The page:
• Tracey Wozny

“Why Doesn’t Anyone Want to Lead Anymore?”

It was surprising to me when I asked my group of students ages thirteen and up how many of them thought of themselves as leaders and no one raised their hands. I then prodded to ask them, “Who wants to be a leader?” Still, only a couple of students sheepishly put their hands up. This amazed me, especially since we were in our weekly leadership class.

When asked why, Sarah, an innovative bright fourteen year old replies, “Because no one trusts leaders these days! They are all fake.”


Wow! The honesty of this generation. They don’t beat around the bush.


If you think of it though, we can relate to this comment from Sarah as through the past couple years we have seen a lack of trusted leadership in our world leaders today. In fact, recent data shows from the Edelman Trust Barometer that the United States is at the bottom of the quartile for trust, experiencing an additional 5- point drop since the presidential election in November of 2020.



Why doesn’t anyone want to lead anymore?

  • Lack of positive leadership examples- If you look around at the leadership examples in the world today we don’t have the best role models. Some of the key figures in leadership operate by their words that don’t always match their actions.

  • Leadership is a lonely place-. Especially after the pandemic, many leaders did not have all of the answers and were afraid to step forward. This resulted in less leaders who were willing to lead through uncertainty.

  • It’s HARD!- Leadership is infinite work. It takes patience, understanding different perspectives, consistent feedback and most importantly, a genuine passion in valuing others you lead.


However, as a leader of young leaders whether you are a parent, educator, coach or business owner, we must take responsibility to set a foundation of solid leaders of this next generation. It is up to us to build a generation of strong, confident and resilient leaders in order for them to thrive in the future.




How can we fix the leadership deficit of this next Generation?


  • Give them a platform to lead. Whether it be a small project, a short campaign or a community event, today’s youth needs an outlet to practice leadership alongside an adult leader who can guide them.

One of the best frameworks to guide anyone in leadership is through the I Do, We Do, You Do, process.


I Do- This is where direct instruction lies. The leader who is leading is “Doing” and the potential leader is observing and learning. This is the “How To” phase of equipping a leader.


We Do- The leader and the perspective leader are doing the task together and valuable feedback is happening. This is where guided instruction happens on the part of the equipping leader.


You Do- The new leader is performing the task and the mentoring leader is providing feedback. This is where independent practice occurs.


Some of the challenges in the I Do, We Do, You Do process is that many guiding leaders shortcut the “We Do” stage. This stage needs to be rinsed and repeated several times with valuable feedback and a clear understanding of the “Why” behind the task.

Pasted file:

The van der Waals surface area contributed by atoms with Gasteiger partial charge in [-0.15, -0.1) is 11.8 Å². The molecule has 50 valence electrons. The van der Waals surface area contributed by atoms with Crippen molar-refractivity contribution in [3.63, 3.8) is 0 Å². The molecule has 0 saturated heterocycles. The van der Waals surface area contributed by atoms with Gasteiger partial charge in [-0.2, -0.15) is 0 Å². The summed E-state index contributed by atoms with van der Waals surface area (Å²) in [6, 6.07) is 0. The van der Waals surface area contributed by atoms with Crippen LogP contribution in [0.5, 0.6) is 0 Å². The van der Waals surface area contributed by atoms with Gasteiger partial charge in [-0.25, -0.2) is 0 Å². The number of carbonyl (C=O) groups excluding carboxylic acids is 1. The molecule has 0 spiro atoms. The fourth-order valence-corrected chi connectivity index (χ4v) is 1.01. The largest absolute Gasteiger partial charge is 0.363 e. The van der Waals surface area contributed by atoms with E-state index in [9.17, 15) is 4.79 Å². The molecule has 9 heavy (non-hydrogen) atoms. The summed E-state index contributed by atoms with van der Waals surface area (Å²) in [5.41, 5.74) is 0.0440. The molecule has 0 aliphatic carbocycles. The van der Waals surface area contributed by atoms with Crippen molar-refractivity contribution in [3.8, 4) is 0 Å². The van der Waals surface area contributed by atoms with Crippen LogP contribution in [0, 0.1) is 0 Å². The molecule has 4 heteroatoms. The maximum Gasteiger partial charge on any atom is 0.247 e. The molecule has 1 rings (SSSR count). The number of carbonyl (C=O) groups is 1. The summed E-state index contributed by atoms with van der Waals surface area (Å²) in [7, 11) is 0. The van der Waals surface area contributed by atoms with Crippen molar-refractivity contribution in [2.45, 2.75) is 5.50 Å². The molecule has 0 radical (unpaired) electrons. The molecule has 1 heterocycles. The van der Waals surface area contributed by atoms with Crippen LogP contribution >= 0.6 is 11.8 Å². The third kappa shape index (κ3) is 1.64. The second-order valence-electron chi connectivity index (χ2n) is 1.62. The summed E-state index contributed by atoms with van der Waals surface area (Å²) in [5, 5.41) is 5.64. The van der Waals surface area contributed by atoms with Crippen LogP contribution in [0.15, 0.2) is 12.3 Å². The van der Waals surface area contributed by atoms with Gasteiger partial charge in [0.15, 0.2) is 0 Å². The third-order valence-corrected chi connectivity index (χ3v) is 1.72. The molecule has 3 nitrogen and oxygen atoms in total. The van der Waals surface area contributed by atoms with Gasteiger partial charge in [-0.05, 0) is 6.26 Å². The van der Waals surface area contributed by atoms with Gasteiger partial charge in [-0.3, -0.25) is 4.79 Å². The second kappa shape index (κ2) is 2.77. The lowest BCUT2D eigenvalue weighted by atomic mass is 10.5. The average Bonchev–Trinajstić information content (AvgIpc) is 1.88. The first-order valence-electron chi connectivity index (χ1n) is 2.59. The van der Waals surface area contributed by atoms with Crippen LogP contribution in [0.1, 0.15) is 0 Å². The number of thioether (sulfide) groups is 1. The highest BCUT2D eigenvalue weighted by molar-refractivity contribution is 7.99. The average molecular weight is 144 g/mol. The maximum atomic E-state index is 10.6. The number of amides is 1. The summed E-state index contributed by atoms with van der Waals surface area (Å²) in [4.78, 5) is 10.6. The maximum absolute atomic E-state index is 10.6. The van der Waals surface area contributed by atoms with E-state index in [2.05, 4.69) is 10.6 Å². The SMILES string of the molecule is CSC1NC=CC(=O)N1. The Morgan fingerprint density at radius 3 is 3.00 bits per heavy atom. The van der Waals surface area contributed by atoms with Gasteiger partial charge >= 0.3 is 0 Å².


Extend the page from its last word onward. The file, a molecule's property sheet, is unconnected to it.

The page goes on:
Also during the “You Do” stage, the mentoring leader must take time in the evaluation process. The “you do” stage is not a one and done approach.


  • Be an example of leadership


One of the most prominent reasons for the scarcity of young leaders is the role models of leaders that lead them.

Leaders have to be the example of what they want to see in these young leaders. What we say and what leaders do, need to be in sync. This is called integrity. Doing the right thing when no one is watching!


In many cases there is incongruence in what a person in a leadership position says and in their actual actions. This causes confusion on those being led and an inconsistent leadership pathway.


  • Teach them how to solve problems


One of the greatest deficits in leadership of this generation lies in the inability to solve problems. People are quick to spot a problem, the “problem solvers” and do not have the framework to solve problems.


How do we teach young leaders how to solve problems?


We lead them on how to see solutions and how to find the best solution through the process of elimination.


We allow them to take ownership of the solution and try to problem solve even though they may fail. We guide them through feedback of experiences and different perspectives to help them make the right choices.


And then……. we let them try it and if they fail, we don’t swoop in and pick up the pieces. Some of the best leadership lessons are learned from failure.


In the guiding of problem solving we have to allow them to practice and hold them accountable for their decisions.


It is not a secret that our world needs more leaders who are strong, confident and resilient. There is no such thing as a “natural born” leader. Leaders are developed by the generations ahead of them. It starts with seeing potential in those you lead, valuing others and following the steps of:

  • Giving them ownership to lead

  • Being a positive example of leadership yourself

  • Allowing them to solve problems and fail. Learning and growing from failure with your guidance and feedback.


We have a job to do as leaders of the next generation. We can do this, we must do this! Lead on everyone.





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